Are there any other closet ESQUIRE readers out there? What are your favorite magazines and why? What are some lesser known gems in the periodical world? What have you learned from your favorite magazines that you haven’t learned elsewhere?
While Jane Austen was right, and it is a truth universally acknowledged, that a single man in possession of a good fortune must be in want of a wife, what’s really important to me right now is that it’s a universal truth that a writer is in desperate need of desk toys — especially while finishing a book.
Right now I’m writing book two of DARKNESS CHOSEN, the paranormal series I have coming out this summer, and I’m making the last, desperate push toward the two most wonderful words in the English language — THE END.
I have a friend whose name I won’t mention (Susan Mallery/SIZZLING) who writes like the wind. I know this because one time I called her all aglow and boasted, “I just wrote four pages in an hour.” And after a delicate hesitation, she said, “When I really get going, I write ten pages an hour.” This explains why she writes six to seven books a year. It doesn’t explain why we’ve been friends for fourteen years, but since she has agreed to visit Squawk next week and share some of her secrets, I’ll give you the story then.
But actually, four pages an hour is really flying for me. Dialogue comes quickly, description does not. I fumble my way through introspection, and starting a chapter is always hell and usually involves writing something that’s wrong and is going to get cut before I reach what is right.
What was my point? Oh, yeah.
A writer like me spends time staring into space, and that means I need desk toys to play with … I mean, to help me focus my creative energy.
I have my yellow plastic smiley face hammer — I shake it, it squeaks and drives the dogs crazy. (That explains the smiley face.) plus it has soap in the handle and a tiny bubble wand so I can blow bubbles. I’ve discovered bubbles are very important for the creative process.
Of course, I have the necessary toy which anybody who uses a computer should have — a squeezy toy to exercise my hand. Mine is in the shape of a brain, which leads to wonderful telephone conversations. “What are you doing?” “I’m playing with my brain.”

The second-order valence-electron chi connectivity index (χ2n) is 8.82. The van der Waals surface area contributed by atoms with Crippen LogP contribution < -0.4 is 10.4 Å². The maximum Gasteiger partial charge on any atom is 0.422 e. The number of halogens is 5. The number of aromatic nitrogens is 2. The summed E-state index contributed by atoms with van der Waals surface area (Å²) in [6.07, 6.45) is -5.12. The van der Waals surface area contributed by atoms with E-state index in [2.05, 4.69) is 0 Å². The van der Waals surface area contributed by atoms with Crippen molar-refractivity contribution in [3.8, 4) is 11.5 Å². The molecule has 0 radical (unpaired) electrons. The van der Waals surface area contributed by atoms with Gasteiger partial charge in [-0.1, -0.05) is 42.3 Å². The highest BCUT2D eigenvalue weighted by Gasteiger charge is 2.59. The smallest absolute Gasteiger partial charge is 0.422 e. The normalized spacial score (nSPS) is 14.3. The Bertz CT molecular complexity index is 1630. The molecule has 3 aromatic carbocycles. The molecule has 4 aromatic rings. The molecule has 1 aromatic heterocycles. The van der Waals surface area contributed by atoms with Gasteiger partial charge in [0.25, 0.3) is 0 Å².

I have the cow screen cleaner. Honest, its belly is a screen cleaner for my computer, but look into its eyes — this is a cow you can confide in. Remember, if you talk to the cow, you’re not crazy until it answers back.
Connie gave me (and all the Squawkers) a real ego booster — a silver human figure prostrating itself … toward me. (Well really, who else?)
Until author Geralyn Dawson (GIVE HIM THE SLIP) bought this for me in New Orleans, I hadn’t realized that no romance writer’s desk would be complete without a walking penis. I wind it up, it walks across my desk while bobbing up and down. If only … no, never mind.
I keep my pink princess crown close for those moments of deep despair when I realize that a) I’ve been faking it for thirty-two books and someone’s going to catch on soon and b) I will never finish this book on time, never never never. Wearing the crown reminds that while I definitely need to take the job seriously, I should never take myself seriously. Forgetting that I’m wearing the crown and wandering downstairs reminds me that it’s not fair to make the FedEx man laugh so hard he drops the package into the puddle.